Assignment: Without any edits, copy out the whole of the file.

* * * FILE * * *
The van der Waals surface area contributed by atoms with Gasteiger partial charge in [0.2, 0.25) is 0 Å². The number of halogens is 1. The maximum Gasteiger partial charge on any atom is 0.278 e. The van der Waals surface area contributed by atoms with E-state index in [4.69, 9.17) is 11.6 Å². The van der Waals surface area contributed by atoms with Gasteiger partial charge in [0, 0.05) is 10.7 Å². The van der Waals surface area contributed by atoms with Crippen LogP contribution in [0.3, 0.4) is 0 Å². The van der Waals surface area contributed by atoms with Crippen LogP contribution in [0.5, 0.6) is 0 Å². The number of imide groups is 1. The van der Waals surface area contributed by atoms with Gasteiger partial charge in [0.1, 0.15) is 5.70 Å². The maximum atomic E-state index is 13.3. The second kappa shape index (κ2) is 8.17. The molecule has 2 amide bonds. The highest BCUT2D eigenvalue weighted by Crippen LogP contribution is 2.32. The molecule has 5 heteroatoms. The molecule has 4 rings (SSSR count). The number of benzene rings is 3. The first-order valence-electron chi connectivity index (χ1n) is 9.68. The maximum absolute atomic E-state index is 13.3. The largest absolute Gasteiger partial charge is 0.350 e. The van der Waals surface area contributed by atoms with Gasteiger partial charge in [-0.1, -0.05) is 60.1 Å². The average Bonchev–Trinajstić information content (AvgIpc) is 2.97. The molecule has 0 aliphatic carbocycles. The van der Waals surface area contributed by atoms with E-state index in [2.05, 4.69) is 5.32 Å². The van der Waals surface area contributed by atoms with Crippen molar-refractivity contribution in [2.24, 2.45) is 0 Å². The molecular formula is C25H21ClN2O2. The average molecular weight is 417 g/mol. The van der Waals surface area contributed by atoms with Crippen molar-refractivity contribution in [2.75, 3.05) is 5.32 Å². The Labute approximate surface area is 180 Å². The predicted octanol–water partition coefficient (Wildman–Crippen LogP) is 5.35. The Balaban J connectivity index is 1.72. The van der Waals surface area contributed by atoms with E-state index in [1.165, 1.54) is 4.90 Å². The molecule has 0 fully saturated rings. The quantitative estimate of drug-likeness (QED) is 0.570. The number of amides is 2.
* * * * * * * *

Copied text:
The van der Waals surface area contributed by atoms with Gasteiger partial charge in [0.2, 0.25) is 0 Å². The number of halogens is 1. The maximum Gasteiger partial charge on any atom is 0.278 e. The van der Waals surface area contributed by atoms with E-state index in [4.69, 9.17) is 11.6 Å². The van der Waals surface area contributed by atoms with Gasteiger partial charge in [0, 0.05) is 10.7 Å². The van der Waals surface area contributed by atoms with Crippen LogP contribution in [0.3, 0.4) is 0 Å². The van der Waals surface area contributed by atoms with Crippen LogP contribution in [0.5, 0.6) is 0 Å². The number of imide groups is 1. The van der Waals surface area contributed by atoms with Gasteiger partial charge in [0.1, 0.15) is 5.70 Å². The maximum atomic E-state index is 13.3. The second kappa shape index (κ2) is 8.17. The molecule has 2 amide bonds. The highest BCUT2D eigenvalue weighted by Crippen LogP contribution is 2.32. The molecule has 5 heteroatoms. The molecule has 4 rings (SSSR count). The number of benzene rings is 3. The first-order valence-electron chi connectivity index (χ1n) is 9.68. The maximum absolute atomic E-state index is 13.3. The largest absolute Gasteiger partial charge is 0.350 e. The van der Waals surface area contributed by atoms with Gasteiger partial charge in [-0.1, -0.05) is 60.1 Å². The average Bonchev–Trinajstić information content (AvgIpc) is 2.97. The molecule has 0 aliphatic carbocycles. The van der Waals surface area contributed by atoms with E-state index in [2.05, 4.69) is 5.32 Å². The van der Waals surface area contributed by atoms with Crippen molar-refractivity contribution in [2.24, 2.45) is 0 Å². The molecular formula is C25H21ClN2O2. The average molecular weight is 417 g/mol. The van der Waals surface area contributed by atoms with Crippen molar-refractivity contribution in [2.75, 3.05) is 5.32 Å². The Labute approximate surface area is 180 Å². The predicted octanol–water partition coefficient (Wildman–Crippen LogP) is 5.35. The Balaban J connectivity index is 1.72. The van der Waals surface area contributed by atoms with E-state index in [1.165, 1.54) is 4.90 Å². The molecule has 0 fully saturated rings. The quantitative estimate of drug-likeness (QED) is 0.570. The number of amides is 2.